Archaeologists describe how Ezekiel's Wheel helped turn African Americans into Christians

November 9, 2016 by Sara Gavin
Archaeologists describe how Ezekiel’s Wheel helped turn African Americans into Christians
Credit: University of Maryland

At the site of a plantation where abolitionist Frederick Douglass once lived, University of Maryland (UMD) archaeologists have uncovered striking evidence of how African and Christian religious beliefs blended and merged in the 19th century. The team dug up an intact set of objects that they interpret as religious symbols—traditional ones from Africa, but mixed with what they believe to be a Biblical image: a representation of Ezekiel's Wheel.

"No one has found this combination before. It may give us a snapshot of the blending of religious symbols of a tenant farmer after 1865," says University of Maryland archaeologist Mark P. Leone, who led the team. "Christianity had not erased traditional African spirit practices; it had merged with them to form a potent blend that still thrives today."

From the late 18th century, Methodist Episcopal, and later African Methodist Episcopal (AME) preachers successfully ranged Maryland's Eastern Shore carrying the Christian message, Leone explains. They converted African Americans to Christianity, in part, by giving new meaning to traditional symbols.  A powerful West Central African spiritual symbol—the cosmogram, a circle with an X inside—may have fused with Ezekiel's blazing chariot wheel. Uniquely, the discovered array contains both.

"We call this the 'emergent wheel' because it shows the growing power of Christian imagery alongside the African," Leone says. "It shows us a moment in time when these symbols literally lived side-by-side."

This is the latest archaeological find from a decade-long excavation at Wye House, the site of a former plantation near Easton, Maryland. Douglass spent two years there as a child and wrote extensively about his experiences and observations. The new discovery helps flesh out these vivid descriptions of African-American life.

Archaeologists describe how Ezekiel’s Wheel helped turn African Americans into Christians

Two of Leone's University of Maryland graduate students—Benjamin A. Skolnik and Elizabeth Pruitt—made the discovery and excavated the deposit.  They found it intact just below the surface where a tenant farmer's home once stood and dated it to 1865-1880.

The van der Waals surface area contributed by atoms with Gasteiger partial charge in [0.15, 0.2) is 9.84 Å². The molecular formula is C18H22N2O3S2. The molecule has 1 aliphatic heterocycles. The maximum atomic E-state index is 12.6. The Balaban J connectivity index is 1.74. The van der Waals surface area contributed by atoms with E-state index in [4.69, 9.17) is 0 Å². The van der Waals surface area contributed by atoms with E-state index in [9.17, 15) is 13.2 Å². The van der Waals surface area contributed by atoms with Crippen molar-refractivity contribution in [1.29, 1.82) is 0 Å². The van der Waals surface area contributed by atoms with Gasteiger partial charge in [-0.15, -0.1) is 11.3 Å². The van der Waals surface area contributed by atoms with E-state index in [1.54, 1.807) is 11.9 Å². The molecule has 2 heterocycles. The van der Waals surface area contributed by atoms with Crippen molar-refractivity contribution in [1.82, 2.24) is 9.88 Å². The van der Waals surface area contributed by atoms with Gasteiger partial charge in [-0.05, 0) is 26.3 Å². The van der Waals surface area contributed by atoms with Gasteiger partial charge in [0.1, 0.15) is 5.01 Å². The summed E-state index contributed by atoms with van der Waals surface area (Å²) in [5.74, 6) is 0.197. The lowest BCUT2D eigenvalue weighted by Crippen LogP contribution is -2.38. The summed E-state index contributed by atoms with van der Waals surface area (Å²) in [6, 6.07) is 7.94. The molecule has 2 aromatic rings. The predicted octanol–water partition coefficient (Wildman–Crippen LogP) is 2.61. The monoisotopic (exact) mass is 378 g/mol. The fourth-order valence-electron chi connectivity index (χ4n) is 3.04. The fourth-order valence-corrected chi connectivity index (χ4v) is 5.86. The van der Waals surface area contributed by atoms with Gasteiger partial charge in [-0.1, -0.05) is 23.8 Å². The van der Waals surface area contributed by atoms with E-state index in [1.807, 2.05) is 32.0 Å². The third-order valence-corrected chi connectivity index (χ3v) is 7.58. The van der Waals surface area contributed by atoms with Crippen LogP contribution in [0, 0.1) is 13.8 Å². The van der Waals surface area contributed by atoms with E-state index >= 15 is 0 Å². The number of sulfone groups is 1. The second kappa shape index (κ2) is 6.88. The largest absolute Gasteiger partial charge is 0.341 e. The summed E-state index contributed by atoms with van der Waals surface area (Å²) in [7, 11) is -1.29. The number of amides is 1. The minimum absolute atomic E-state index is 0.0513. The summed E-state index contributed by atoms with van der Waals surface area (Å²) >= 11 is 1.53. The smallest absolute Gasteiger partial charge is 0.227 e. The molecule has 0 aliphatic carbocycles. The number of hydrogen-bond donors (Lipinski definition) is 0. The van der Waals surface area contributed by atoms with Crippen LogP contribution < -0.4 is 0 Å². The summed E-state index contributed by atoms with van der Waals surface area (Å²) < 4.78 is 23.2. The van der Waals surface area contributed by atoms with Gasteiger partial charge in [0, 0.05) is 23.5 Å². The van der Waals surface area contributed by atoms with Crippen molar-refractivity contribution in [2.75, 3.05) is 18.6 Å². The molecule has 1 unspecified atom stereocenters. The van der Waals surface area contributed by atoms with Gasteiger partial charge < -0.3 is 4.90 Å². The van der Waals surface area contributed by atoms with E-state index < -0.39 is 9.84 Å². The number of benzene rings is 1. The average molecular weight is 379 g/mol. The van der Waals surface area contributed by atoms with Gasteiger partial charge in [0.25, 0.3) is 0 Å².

The deposit contains a cosmogram-like figure molded into the lid of a canning jar, surrounded by a series of circles, and a wheel—probably the remnant of a small cart or barrow. Leone says the wheel was unexpected and that he had never seen one in a setting like this.  After four years of inquiry, consulting existing scholarship and working with current Eastern Shore residents, he ultimately concluded that it represented something new—the image described in the Book of Ezekiel of a flying chariot.

Christian preachers had discovered the powerful resonance the wheel image held for African Americans and over time, the old symbols took on new meaning as the church successfully reinterpreted them, Leone says.  Current AME and Methodist Church members told Leone that Ezekiel's wheel represents God's presence among his people. Carlene Phoenix, a descendent of the Wye House Plantation enslaved community, still lives and worships in the area. She says the wheel retains its Christian symbolism and power, even today.

"For me the wheel is all about the presence of God. He is omnipotent and is anywhere and everywhere at all times," Phoenix sys. "No matter what our ancestors endured during their captivity, God was there. For me the wheel was a reminder to them about the presence of God and the reassurance that no matter what we endure that He will never leave us nor forsake us."

"Ms. Phoenix closes the circle for us in a way," Leone says. "The meaning has changed, but the old symbol retains its power."

This symbolism of the chariot wheels shows in the work of Ruth Starr Rose, a 20th century painter who lived within walking distance of Wye House. Art historian Barbara Paca, who closely studied and wrote about Rose's work, is credited by Leone with teaching him the meaning of the rusted in the archaeological deposit. It signaled to him the transformation from African religion to African American Christianity. Paca is guest exhibition curator of: Ruth Starr Rose (1887-1965): Revelations of African American Life in Maryland and the World at the Reginald F. Lewis Museum of Maryland African American History & Culture in Baltimore.

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